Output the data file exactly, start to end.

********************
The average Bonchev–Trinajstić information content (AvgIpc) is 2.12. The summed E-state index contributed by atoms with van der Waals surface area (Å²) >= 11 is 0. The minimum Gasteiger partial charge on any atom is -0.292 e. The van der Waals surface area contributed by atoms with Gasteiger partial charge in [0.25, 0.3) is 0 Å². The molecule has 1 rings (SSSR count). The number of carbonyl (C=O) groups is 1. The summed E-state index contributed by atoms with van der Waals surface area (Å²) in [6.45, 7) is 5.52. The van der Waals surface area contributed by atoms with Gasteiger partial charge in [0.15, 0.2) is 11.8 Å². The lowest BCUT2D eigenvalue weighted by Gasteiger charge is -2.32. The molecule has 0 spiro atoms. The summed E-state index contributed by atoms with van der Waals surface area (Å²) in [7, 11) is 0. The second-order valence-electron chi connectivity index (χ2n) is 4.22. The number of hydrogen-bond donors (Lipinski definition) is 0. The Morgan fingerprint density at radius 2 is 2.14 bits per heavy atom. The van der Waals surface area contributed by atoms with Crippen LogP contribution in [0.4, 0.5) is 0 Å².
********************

The average Bonchev–Trinajstić information content (AvgIpc) is 2.12. The summed E-state index contributed by atoms with van der Waals surface area (Å²) >= 11 is 0. The minimum Gasteiger partial charge on any atom is -0.292 e. The van der Waals surface area contributed by atoms with Gasteiger partial charge in [0.25, 0.3) is 0 Å². The molecule has 1 rings (SSSR count). The number of carbonyl (C=O) groups is 1. The summed E-state index contributed by atoms with van der Waals surface area (Å²) in [6.45, 7) is 5.52. The van der Waals surface area contributed by atoms with Gasteiger partial charge in [0.15, 0.2) is 11.8 Å². The lowest BCUT2D eigenvalue weighted by Gasteiger charge is -2.32. The molecule has 0 spiro atoms. The summed E-state index contributed by atoms with van der Waals surface area (Å²) in [7, 11) is 0. The second-order valence-electron chi connectivity index (χ2n) is 4.22. The number of hydrogen-bond donors (Lipinski definition) is 0. The Morgan fingerprint density at radius 2 is 2.14 bits per heavy atom. The van der Waals surface area contributed by atoms with Crippen LogP contribution in [0.4, 0.5) is 0 Å².